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Asclepias Syriaca, Common Milkweed

100 seeds

 

I GET A LOT OF REQUESTS FOR TROPICAL MILKWEED, AKA SILKY RED OR HELLO YELLO. I DO NOT CARRY IT, AS IT CARRIES A PARASITE THAT CAN HARM/KILL MONARCHS AND SPREAD FROM CONTACT WITH OTHER BUTTERFLIES.

PLEASE DO THE MONARCHS A FAVOR AND PURCHASE NATIVE SEEDS. TROPICAL MILKWEED IS NOT NATIVE TO THE U.S. ALL MILKWEED SEEDS IN MY SHOP ARE NATIVE AND DO NOT CARRY THIS PARASITE.

This is for 100 seeds.

WARM CLIMATES OR WARM SUMMER CLIMATES: THIS PARTICULAR VARIETY WILL NOT GERMINATE IF TEMPERATURES ARE OVER 85 DEGREES. However, It can handle heat after the seeds germinate.

If you’ve ever grown milkweed then you know the struggle of keeping the Monarch caterpillars fed, as they rip through leaves in a matter of days. These do an excellent job by providing abundant foliage with leaves that are 5-6 inches long and 3 inches wide. These can grow much larger than most milkweeds at heights of up to 8 feet given the right conditions.

Common milkweed is a perennial that will attract several different species of butterflies, including Monarch, Swallowtail and many others and bumble bees and hummingbirds as well. It is pinkish purple and has larger more ovate leaves than most milkweeds. Common and Swamp are both milkweeds that Monarchs prefer to lay their eggs on.

Common milkweed is one of the most beneficial milkweeds you can grow as it is native in most of the United States and it’s always best to offer at least one milkweed that is native to your area.

The Monarch butterfly population has declined by 95% and efforts have been made to plant milkweed in medians and by roadsides to help with this problem. The only problem is that Monarchs are much less likely to lay their eggs in these areas because they are not sheltered.

Monarchs prefer smaller patches of milkweed in backyard gardens and even more so on farmland. They also prefer small patches of milkweed as large patches attract too many males and can be quite bothersome to a female trying to lay eggs. Therefore they will seek out smaller patches for this purpose.

These need cold stratification to germinate. They either need 30 days of less than 45 degree weather outdoors or you can store the seeds in a moist paper towel and sealed in a plastic baggie and placed in your refrigerator for one month. This is needed in warm climates or for any climate when planting in spring.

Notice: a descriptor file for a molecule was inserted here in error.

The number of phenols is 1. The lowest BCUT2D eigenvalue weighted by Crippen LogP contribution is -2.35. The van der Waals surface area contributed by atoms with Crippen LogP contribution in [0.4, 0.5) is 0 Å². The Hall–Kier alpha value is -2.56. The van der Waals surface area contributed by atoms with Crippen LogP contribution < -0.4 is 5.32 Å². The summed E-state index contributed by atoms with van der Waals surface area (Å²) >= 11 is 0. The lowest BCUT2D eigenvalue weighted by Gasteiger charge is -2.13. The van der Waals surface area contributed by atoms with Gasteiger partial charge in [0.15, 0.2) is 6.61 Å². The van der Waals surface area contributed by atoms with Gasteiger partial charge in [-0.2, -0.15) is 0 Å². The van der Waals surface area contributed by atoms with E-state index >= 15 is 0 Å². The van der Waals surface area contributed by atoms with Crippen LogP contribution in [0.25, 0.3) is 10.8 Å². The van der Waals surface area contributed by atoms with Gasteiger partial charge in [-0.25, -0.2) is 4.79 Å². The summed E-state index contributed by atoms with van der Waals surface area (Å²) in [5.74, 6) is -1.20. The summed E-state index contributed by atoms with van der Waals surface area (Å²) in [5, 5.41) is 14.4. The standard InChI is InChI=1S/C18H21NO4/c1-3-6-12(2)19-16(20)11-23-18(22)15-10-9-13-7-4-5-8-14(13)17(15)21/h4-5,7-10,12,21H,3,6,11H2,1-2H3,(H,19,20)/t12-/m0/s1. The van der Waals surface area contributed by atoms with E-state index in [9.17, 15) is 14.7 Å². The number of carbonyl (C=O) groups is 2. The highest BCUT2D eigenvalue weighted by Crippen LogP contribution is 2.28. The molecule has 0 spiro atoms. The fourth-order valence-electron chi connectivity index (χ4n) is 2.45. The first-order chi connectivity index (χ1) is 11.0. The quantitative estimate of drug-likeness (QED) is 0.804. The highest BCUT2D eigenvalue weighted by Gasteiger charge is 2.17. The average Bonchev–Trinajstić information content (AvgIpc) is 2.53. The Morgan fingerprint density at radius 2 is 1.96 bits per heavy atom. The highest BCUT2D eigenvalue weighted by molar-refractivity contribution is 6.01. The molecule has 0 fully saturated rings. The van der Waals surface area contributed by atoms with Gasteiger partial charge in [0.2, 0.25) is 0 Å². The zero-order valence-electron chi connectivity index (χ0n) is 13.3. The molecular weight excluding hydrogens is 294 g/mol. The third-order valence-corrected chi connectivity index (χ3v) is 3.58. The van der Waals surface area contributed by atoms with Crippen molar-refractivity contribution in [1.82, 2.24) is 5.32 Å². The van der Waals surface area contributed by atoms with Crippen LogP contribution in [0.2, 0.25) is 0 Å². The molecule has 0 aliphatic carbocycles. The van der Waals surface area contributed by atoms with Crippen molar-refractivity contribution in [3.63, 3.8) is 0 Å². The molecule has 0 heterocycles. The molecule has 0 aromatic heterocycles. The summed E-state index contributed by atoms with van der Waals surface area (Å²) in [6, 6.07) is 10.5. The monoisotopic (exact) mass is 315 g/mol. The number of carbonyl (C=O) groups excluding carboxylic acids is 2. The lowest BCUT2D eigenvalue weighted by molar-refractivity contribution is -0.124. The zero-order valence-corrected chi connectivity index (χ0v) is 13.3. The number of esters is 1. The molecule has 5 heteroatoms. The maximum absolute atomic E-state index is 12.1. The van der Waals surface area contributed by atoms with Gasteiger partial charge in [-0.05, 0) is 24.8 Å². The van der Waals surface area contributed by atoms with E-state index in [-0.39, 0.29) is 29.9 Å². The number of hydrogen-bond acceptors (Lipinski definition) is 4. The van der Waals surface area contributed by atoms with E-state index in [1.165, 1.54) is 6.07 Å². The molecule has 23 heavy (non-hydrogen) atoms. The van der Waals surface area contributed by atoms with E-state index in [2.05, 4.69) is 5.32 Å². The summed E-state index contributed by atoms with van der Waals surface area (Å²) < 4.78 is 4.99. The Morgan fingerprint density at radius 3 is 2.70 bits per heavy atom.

Even with cold stratification, seeds can take anywhere from 4-8 weeks or longer to sprout. Sprouting time varies on weather conditions. In some cases, in warmer climates, the seeds won't sprout until there is a cold snap and voila! Please note that germination is poor at temperatures of 85 degrees and above.

The seeds can also be direct sown in fall in zones 4B-8B so they can go through a natural cold stratification and they will emerge in spring of they can be cold stratified in your refrigerator by folding them in a moist paper towel, placing them in a sealed plastic bag and putting them in your refrigerator for 30 days before planting.

Please note that the sap of this plant can cause skin sensitivities in some people. You should always wash your hands after handling milkweed.

Hardy to zones 4A-9B. Plant in full sun and keep soil moist.

This is for 100 seeds grown with no pesticide use whatsoever.

I combine shipping on all seed orders, you pay one flat fee for as many seeds as you would like for no additional shipping. Orders over $35 for any combination of items in my shop ship for free!

All of my seeds are tested and guaranteed. Most of my seeds are fresh off of my own plants.

Pink Milkweed Seeds

SKU: MW031C
$3.05Price

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